Thursday, September 18, 2008

From Brussels with Love

Compiling music is an art. The vast majority of rock and pop music compilations fall normally under the category of dispensable product. Leaving aside the financial and legal constraints of bringing together licenced songs owned by diverse record companies, people who normally put together compilations do so not for the love of music but mainly for commercial reasons. In most cases it is quite clear that the "compiler" has a very superficial knowledge of the music genre he/she is trying to represent objectively in 60 to 70 minutes. Most compilations use the commercial formula of including two, three well known songs and the rest filler with no particular attention given to the order of the songs as they are played. People are attracted by the decoy songs and buy the album.

In the time of the vinyl and the cassette, you were more likely to listen to an album from start to finish simply because to change from song to song meant to either get up, lift and place the needle or go through the hassle of pressing the forward wind button on the cassette deck. Today with the automatic zapping of music offered by the CD, the order of the songs is not important anymore. Concept albums are a thing of the past. But I think there are things that we have lost in the technological fire…

The order of the songs in a compilation is an essential element in defining the journey, the mood, the importance, the point or the link you are trying to make. You see, to compile is to make a statement. A song is also defined by its neighbouring songs. You can kill a good song and you can also "create" a masterpiece out of a mediocre song by placing it after a certain type of music that happens to be different.

And then the main mistake people make when compiling songs is that they don't think of the compilation as something more than a simple collection of individual tunes or songs. But the real art of compiling music is actually creating something more than the simple addition or collection of its parts/tracks. The fact that I like all the tracks compiled does not make a good compilation. Each track could be placed to lead effortlessly to the next one or the succession could bring the element of surprise without cancelling the flow. Does it all sound Greek to you?

Here is what I mean…

"From Brussels With Love" was an eclectic compilation released in an initial edition of 1000 copies on 20 November 1980. At the time it took the form of a deluxe cassette together with a book in a plastic wallet. It featured 22 exclusive tracks from the front rank of the international avant-garde and new wave, as well as several artists from the feted Factory Records stable in Manchester and Belgian label "Les Disques du Crepuscule". The collaboration between the two labels started after the organisation of the Joy Division concerts at Plan K venue in Brussels (21 rue de Manchester) on 16 October 1979 and 17 January 1980, and was cemented when A Certain Ratio, Durutti Column and Section 25 performed at Plan K on 26 April. In addition, Brussels band The Names joined the Factory roster.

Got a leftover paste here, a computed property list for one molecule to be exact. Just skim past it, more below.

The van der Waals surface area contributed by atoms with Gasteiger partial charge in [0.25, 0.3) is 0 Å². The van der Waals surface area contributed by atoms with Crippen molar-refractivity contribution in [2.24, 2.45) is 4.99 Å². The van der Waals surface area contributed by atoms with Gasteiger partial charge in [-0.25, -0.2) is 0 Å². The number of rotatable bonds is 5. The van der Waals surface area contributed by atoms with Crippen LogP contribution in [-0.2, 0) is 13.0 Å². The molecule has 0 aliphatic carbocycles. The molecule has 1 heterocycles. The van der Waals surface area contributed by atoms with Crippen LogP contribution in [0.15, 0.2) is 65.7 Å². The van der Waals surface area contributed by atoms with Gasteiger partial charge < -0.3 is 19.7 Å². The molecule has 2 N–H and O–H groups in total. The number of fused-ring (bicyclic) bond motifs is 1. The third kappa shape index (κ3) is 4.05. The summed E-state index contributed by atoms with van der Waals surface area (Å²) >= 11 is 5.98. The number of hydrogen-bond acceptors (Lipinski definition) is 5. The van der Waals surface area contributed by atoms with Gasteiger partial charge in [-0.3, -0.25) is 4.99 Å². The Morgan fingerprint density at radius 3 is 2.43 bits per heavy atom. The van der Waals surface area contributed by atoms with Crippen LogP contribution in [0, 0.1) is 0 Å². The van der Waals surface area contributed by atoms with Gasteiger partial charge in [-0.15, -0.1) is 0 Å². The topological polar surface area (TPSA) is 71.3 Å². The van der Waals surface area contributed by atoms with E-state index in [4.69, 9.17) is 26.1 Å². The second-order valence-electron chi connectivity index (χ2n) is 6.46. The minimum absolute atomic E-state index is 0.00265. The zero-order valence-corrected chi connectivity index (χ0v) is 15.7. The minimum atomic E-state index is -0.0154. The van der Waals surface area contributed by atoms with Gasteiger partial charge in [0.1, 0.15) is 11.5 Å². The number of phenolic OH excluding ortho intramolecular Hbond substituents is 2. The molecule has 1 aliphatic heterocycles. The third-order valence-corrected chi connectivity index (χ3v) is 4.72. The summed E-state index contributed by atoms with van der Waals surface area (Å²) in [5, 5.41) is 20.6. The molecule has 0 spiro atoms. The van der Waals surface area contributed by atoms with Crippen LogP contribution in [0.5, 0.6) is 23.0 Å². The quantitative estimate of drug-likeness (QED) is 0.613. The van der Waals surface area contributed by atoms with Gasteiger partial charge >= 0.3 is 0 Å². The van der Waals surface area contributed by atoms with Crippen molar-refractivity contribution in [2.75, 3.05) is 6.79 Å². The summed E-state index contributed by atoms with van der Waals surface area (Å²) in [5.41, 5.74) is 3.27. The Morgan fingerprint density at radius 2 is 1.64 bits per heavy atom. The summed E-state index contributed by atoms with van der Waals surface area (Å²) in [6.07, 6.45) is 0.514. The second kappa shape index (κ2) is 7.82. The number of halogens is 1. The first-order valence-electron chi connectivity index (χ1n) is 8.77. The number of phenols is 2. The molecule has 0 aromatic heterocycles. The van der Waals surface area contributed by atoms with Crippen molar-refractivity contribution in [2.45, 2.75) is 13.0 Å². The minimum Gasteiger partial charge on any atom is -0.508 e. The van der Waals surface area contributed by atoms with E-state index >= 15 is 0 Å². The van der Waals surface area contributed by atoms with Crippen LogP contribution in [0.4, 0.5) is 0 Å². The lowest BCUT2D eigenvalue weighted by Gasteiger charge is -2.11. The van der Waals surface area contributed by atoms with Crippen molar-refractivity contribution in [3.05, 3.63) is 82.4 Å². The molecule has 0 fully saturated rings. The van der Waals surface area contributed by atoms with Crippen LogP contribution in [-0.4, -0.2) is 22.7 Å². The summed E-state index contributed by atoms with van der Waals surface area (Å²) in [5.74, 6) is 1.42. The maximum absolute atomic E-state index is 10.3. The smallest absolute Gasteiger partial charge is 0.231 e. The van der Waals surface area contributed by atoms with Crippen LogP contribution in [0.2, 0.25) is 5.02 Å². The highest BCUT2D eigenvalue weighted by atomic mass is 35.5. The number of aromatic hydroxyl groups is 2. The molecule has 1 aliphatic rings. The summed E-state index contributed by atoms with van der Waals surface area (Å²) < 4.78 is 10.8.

Besides Factory, another crucial influence on From Brussels With Love was radio producer and new music composer Wim Mertens, whose book American Minimal Music had just been published by Kahn & Averill. The featured interview with Brian Eno had been recorded by Wim in New York in June 1979, as was the recording by Phill Niblock. It's therefore hardly surprising that Michael Nyman and Gavin Bryars also agreed to contribute tracks. Mertens would make his own debut on Crepuscule (initially as Soft Verdict) the following year. Eno's Obscure label was another key influence on early Crepuscule.

The compilation which included interviews with Brian Eno and Jeanne Moreau was purposefully international in scope, with France (Radio Romance), Belgium (The Names), Germany (Der Plan) and even Scotland (Richard Jobson) all represented, as well as the more familiar British and American contingents. The design, too, was seductively Continental, with text printed in a variety of languages, and copious line/cartoon illustrations by Jean-Francois Octave which reflected the Belgian and French obsession with bande dessinee.

The remastered CD (2006) version of the tape features all tracks included on the 1980 cassette version, with the exception of Felch (live) by A Certain Ratio. These are:

CD tracklist:
John Foxx - A Jingle *1
Thomas Dolby - Airwaves
Repetition - Stranger
Harold Budd - Children On The Hill
Durutti Column - Sleep Will Come
Martin Hannett - The Music Room
The Names - Cat
Michael Nyman - A Walk Through H
Brian Eno - Interview
Phill Niblock - A Third Trombone
Jeanne Moreau - Interview
Richard Jobson - Armoury Show
Bill Nelson - The Shadow Garden
Durutti Column - Piece For An Ideal
Kevin Hewick & New Order - Haystack
Radio Romance - Etrange Affinite
Gavin Bryars - White's Ss
Der Plan - Meine Freunde
B.C. Gilbert & Graham Lewis - Twist Up
John Foxx - A Jingle *2
Source: Read the article of James Nice at

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